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Hi,

1) I once posted this sentence "He grew up in (the???) South Jeolla province" and ask whether or not the article "the" is necessary and Mr. M replied he would call the wrong. He went on to say it is normally not used before proper names.

Thank you. How about here? Can you check if these sentences with articles are right?

I am attending the Zingsang academy.

I am going to the Michael Han's store.

I am visiting the Michael Han English Academy.

I am going to pay a visit to the ZZ English Academy.

He is the secretary of the ZZZ organization.

I think the underlined parts in capital letters are proper names.

2) How about here, is the word "Korean" a proper name?

the Korean counterpart

Are all nouns that are capitalized proper nouns?
Comments  
I am attending the Zingsang academy. Possible with Academy.

I am going to the Michael Han's store. No.

I am visiting the Michael Han English Academy. OK.

I am going to pay a visit to the ZZ English Academy. OK.

He is the secretary of the ZZZ organization. Possible with Organization.

the Korean counterpart Korean is a proper adjective, not a proper name or proper noun.

CJ
Thank you very much.

What is the difference in treatment in terms of putting the article 'the" before them?

I am going to the Zingsang academy.

I am going to the Zingsang Academy.

How about here? Are these sentences with articles right?

He is the ZZAA president.

She is the treasurer of the ZZAA organization.

I am working for the ZZAA organization.

I am going to the ZZAA conference.

I am going to the ZZAA Conference.

For the sake of studying, let's assume the acronym "ZZAA" represents a name of an organization.
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Hi Believer

I feel tempted to disagree slightly with Mr. M regarding "He grew up in the South Jeolla province." The article is not associated with South Jeolla but province, and province is a common noun, not a proper noun. The article can be used.

In the same way you can say the England manager when you talk about the country's football team even though England is a proper noun. When a two-word unit consisting of a proper noun and a common noun really is the name of a place, no article is usually used: Oslo University, Gatwick Airport, Waterloo Station. However, an English friend of mine sometimes writes: I'll meet you at the Paddington station. He doesn't capitalize station.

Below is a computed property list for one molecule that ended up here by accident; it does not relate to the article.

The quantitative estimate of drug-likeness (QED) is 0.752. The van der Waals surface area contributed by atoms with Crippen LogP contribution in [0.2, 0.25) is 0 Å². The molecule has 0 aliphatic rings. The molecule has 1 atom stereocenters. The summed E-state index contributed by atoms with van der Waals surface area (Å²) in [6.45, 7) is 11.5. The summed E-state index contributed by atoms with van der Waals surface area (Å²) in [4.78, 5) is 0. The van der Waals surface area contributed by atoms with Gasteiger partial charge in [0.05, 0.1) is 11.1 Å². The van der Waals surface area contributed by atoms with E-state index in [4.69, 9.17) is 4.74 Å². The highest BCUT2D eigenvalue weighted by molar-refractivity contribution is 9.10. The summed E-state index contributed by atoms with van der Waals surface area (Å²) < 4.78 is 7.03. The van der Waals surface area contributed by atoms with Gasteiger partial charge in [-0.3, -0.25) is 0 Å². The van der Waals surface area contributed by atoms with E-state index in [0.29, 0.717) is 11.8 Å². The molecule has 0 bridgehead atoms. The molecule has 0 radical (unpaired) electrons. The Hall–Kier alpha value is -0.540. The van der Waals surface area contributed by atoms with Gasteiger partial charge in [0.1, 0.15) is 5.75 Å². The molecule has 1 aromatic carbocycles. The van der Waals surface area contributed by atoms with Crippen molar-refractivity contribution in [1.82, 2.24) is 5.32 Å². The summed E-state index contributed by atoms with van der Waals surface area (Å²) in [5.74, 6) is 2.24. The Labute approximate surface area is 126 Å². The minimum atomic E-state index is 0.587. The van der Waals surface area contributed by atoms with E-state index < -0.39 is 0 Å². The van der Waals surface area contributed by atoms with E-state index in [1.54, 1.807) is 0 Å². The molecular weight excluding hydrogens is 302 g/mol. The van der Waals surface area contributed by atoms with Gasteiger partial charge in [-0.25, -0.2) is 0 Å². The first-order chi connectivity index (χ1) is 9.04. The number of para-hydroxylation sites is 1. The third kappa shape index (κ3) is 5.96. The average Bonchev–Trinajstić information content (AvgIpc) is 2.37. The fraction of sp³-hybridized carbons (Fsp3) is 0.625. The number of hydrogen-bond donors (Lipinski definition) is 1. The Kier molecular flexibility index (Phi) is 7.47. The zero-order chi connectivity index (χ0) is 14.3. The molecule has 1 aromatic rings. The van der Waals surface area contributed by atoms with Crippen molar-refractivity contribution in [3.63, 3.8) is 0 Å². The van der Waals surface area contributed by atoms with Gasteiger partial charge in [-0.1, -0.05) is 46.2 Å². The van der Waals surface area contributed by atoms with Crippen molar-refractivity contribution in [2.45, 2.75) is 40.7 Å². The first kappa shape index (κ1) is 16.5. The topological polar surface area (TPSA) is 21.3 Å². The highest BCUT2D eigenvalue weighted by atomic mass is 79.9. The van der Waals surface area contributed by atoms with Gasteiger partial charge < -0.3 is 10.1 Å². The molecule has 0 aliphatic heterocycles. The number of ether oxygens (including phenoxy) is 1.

I am going to the Michael Han's store is different and wrong because Han's is a genitive and the article is not usually associated with a noun following a proper noun in the genitive. In other words, it would be correct English to say I am going to the Michael Han store if that were the name of the store.

With common nouns in the genitive you can often use an article in similar cases or leave it out: Let's walk, it's (a) two miles' walk.

Cheers
CB
I'm going to reverse myself on some of these. I believe that as native speakers we simply get used to hearing certain combinations - with or without the - in specific cases. That's why it's very difficult for a native speaker to make a judgment in the abstract case of ZZAA conferences, organizations, and academies. ZZAA means nothing; it's just a place holder. I don't think the decision about whether to use the definite article is necessarily a one-answer-fits-all sort of situation. Maybe other members of the forum will weigh in on this.

organization is particularly problematic for me. If ZZAA is the name of the organization, then organization would not occur after it in a sentence.

Mr. Smith works for the Boy Scouts. Not for the Boy Scouts organization.

But if Organization is part of the title, it must be included.

He works for the World Health Organization.

The same remarks are generally true for academy.

Academy of
is usual: He studies at the Academy of Music in Winston.

president of is the usual phrase: He is the president of IBM. Not the IBM president.

treasurer of and secretary of work the same way.

CJ
Hi Cool Breeze,

That was a cool response.

This might be a minor point but with all due respect, your statement, "When a two-word unit consisting of a proper noun and a common noun really is the name of a place, no article is usually used," seems to be valid if applied to your interpretation of the word "place."

Here, each of the following underlined parts are consisted of a proper noun and a common noun and can be called "places." They can accompany the article "the."

I am going to the Michael Han Academy.

I am going to the ZZAA Conference.

Am I right if I say, "The full organization's name has the article "the" as part of its name, it wouldn't make a differene when forming a sentence because with or without it as part of its name, the article would be there although the second one would be just part of its prper name." For example,

I am going to the ZZAA Conference.

I am going to The ZZAA Conference.

I think the phrases "ZZAA Conference" and "The ZZAA Conference" are proper names by themselves like their elements, ZZAA and The ZZAA.

As to your statement regarding common nouns in the genitive not needing the article, I assume that could be true. (Can you tell me what grammar rule that is?) Besides I want to say that I have seen them accompanying articles almost all the time. Do you agree?
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Hi Believer

I have dealt with the definite article and proper nouns. The thread is called Would you use articles here? Post No. 232570.

Cheers
CB
Hi CalifJim

"I don't think the decision about whether to use the definite article is necessarily a one-answer-fits-all sort of situation."

To my mind you are absolutely right. Any restaurant owner can call his diner anything he wants, with or without the. Odd names are sometimes given to places just to attract customers.

Cheers
CB